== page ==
Digital Forensics Research

Cloud Forensics

Cloud computing, where applications and data storage are provided as services to users via the Internet, is becoming more and more prevalent - and because of it, law enforcement cyber forensics investigators are facing new challenges in obtaining evidence. Instead of the evidence being on a device that they can seize, the evidence is likely located in a data center at a service provider that is often not geographically easily accessible. [Read More]

Human Image Detection

The average computer has hundreds of thousands of images stored on its hard drive. When law enforcement is involved in an investigation that involves finding pictures containing humans, such as pornography or child pornography, they must manually search through each of these hundreds of thousands of images to find what they are looking for. The URI research group on Human Image Detection, under a U.S. Dept. of Justice-sponsored project, is creating software trained with law enforcement criteria that will assist law enforcement in the detection of these images, thus greatly reducing the number of hours that law enforcement spends on these types of investigations. [Read More]

Cell Phone Forensics

With phones received from a leading device refurbishing company, we are testing the claims for support of several top forensic hardware and software solutions. With our results from these tests, a gap analysis will be performed. This analysis will determine where hardware and software are lacking so far as information that can be gathered from a seized device from a law enforcement perspective. With this knowledge, more targeted research can be done to help law enforcement agencies get the information they need to make investigations easier and more successful. [Read More]

Software Write Blocking

When a digital forensics professional investigates a piece of storage media they must use "write blocking" to ensure that the media is not altered during the investigation. The state of the practice is to use hardware write blockers. These devices are very expensive and are awkward since they require physical connections and a different connector for each type of interface (IDE, SCSI, USB, etc). Furthermore, disk imaging using hardware write blockers is slowed considerably due to protocol translations that the device must perform. [Read More]

Network Boot Disk

Acquiring digital evidence has become a problem for investigators due to the fact that more and more evidence is stored in massive networked data centers. The use of forensically sound boot disks is a solution to this, as it allows investigators to boot a machine and perform triage, allowing then to collect only the evidence they need. As opposed to the difficult to use Linux boot disks currently available, we have developed a Windows based boot disk, which gives investigators an easy to use platform in which to perform triage. The boot disk is also forensically sound in that it performs write blocking on all attached drives to protect evidence. This write blocking is performed through software, eliminating the need to bring costly and large hardware write blocking solutions on-scene. [Read More]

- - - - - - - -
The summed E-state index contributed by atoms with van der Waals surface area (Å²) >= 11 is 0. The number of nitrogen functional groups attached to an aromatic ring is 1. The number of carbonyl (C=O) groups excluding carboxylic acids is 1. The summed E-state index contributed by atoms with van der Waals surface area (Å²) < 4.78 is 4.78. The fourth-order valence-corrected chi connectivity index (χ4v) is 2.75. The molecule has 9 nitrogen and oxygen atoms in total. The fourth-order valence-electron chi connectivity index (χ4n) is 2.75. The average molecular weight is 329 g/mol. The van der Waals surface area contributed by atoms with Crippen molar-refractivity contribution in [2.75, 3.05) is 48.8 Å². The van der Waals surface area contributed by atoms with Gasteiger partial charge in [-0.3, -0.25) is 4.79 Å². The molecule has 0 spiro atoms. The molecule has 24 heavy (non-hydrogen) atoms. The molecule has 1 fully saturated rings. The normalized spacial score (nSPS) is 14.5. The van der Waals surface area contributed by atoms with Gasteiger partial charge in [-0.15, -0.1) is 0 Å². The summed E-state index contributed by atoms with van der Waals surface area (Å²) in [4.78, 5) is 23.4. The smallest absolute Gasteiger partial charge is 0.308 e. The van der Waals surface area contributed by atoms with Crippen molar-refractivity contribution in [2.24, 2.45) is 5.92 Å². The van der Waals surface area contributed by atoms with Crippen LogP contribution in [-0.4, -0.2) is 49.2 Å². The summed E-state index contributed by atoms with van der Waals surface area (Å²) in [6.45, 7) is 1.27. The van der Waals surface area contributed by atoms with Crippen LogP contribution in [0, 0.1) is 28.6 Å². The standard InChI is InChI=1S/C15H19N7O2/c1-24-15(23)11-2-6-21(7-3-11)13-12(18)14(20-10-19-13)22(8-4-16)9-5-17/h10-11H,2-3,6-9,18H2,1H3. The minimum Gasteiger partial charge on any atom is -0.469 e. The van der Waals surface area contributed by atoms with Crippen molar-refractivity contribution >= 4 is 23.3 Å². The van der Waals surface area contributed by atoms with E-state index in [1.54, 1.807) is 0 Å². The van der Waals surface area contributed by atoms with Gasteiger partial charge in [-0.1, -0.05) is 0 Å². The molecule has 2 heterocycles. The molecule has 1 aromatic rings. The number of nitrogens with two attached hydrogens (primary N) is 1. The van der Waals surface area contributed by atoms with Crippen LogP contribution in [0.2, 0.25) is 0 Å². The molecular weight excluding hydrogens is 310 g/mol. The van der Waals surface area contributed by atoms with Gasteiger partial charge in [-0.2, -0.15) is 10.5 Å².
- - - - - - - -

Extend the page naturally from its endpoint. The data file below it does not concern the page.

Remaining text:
Forensic Steadier State

The process of investigating digital evidence requires the use of a forensic workstation. It is important for law enforcement and laboratory analysts to use a forensically sound machine when starting a new investigation. To prevent cross-contamination of remnants between cases, most law enforcement agencies seek to have a controlled operating environment that can be reset to a sterile state which ensures that all remnants of previous cases aren’t present. Forensic investigators need a viable automated solution for ensuring a controlled environment that ensures the probative value of digital evidence. [Read More]


Steganography is the art of hiding data in plain sight. Criminals use this technique and advanced computer knowledge to hide data inside seemingly harmless files (image files, music files, text files, etc). This technique is so advanced that no human can visually detect that a specific file has hidden data in it. The URI research group on Steganography Detection, under a U.S. Dept. of Justice-sponsored project, is creating sophisticated machine-learning software that will assist law enforcement in the detection of data that has been hidden through steganography, on a computer. [Read More]

Law Enforcement Search String Assistant

For law enforcement, there are not many resources that provide help with search strings. As a result of this problem, the Law Enforcement Search String Assistant was created. This resource allows law enforcement officials to share keywords with a keyword repository and provides a regular expression generator for advanced search strings. [Read More]